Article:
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Over the past 25 years in Australia, ecotourism has grown in partnership with the development of protected areas such as national parks and reserves, and much of the formal government strategic planning for the growth of nature based tourism generally has been linked to the national park system. However, within other areas of Australia where tourism is well established, ecotourism has found a well supported niche.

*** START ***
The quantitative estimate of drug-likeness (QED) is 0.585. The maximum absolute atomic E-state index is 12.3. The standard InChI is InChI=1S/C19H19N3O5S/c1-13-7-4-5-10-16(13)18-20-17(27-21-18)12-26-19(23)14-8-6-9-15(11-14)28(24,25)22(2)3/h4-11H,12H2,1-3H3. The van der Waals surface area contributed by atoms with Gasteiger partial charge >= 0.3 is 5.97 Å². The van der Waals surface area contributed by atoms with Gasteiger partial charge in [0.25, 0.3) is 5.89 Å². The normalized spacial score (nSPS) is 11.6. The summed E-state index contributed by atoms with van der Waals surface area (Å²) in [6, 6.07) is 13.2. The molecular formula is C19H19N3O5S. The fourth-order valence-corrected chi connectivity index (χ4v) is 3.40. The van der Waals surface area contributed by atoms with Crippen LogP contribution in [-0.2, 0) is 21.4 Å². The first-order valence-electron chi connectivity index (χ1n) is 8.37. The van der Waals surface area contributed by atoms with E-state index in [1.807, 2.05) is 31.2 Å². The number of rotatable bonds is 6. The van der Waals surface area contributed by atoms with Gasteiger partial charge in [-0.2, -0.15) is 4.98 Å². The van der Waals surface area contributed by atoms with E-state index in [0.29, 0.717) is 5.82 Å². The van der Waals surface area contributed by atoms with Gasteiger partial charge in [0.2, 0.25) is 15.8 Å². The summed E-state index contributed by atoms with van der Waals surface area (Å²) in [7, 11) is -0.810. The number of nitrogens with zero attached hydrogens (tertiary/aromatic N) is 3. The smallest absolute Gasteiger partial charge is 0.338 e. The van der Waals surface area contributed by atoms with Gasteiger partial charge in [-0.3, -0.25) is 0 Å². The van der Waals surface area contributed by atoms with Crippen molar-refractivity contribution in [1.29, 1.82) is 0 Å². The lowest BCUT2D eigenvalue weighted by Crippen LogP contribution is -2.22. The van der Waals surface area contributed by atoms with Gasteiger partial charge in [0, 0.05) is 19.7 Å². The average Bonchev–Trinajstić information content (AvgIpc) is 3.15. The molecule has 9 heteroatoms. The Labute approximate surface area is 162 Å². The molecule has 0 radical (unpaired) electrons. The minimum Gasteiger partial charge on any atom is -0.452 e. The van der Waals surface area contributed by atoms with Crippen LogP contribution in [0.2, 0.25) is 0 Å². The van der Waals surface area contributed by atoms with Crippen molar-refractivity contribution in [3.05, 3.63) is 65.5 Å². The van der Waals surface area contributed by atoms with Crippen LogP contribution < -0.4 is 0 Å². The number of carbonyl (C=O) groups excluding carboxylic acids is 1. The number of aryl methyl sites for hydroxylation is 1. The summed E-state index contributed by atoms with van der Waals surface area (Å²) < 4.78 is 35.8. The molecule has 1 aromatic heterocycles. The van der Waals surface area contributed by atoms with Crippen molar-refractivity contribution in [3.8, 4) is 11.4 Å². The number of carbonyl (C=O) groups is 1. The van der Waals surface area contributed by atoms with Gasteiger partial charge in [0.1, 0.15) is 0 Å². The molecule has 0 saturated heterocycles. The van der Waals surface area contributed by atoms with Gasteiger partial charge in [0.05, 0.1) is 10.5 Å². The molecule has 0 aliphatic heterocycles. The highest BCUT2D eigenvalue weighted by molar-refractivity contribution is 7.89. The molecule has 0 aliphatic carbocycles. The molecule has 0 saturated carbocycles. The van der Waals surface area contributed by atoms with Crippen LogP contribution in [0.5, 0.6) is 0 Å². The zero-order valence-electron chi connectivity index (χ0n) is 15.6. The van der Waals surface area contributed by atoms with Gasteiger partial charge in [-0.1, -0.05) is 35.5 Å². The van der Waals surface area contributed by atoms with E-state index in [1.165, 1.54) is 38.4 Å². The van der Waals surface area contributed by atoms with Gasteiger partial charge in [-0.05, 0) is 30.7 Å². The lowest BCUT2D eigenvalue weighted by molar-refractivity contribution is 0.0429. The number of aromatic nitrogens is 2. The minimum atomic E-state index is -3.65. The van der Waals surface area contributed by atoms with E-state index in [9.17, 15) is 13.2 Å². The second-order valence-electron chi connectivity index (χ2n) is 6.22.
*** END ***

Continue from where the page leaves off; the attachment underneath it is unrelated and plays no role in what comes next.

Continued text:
Preliminary work undertaken in 2017 in support of the Pre-Aspiring Etheridge UNESCO Global Geopark located in in the Gulf Savannah country Far North Queensland has identified a whole range of issues that will impact on the future of ecotourism and geotourism outside of protected areas. A number of these issues relating to community concerns about the potential impact of tourism on existing industries such as grazing and mining as well as a widespread fear of associated environmental controls has resulted in the geopark initiative being deferred by the proponent, Etheridge Shire Council. Whilst much of this concern can be linked to recent UNESCO involvement in the Great Barrier Reef and Daintree World Heritage Areas, the opposition to tourism development generally has proved an unexpected outcome, particularly as strong support for this project has been shown by other groups particularly national park managers, indigenous communities , two major ecotourism operators, the Savannah Guides Network and by township communities which are looking for new avenues for economic development.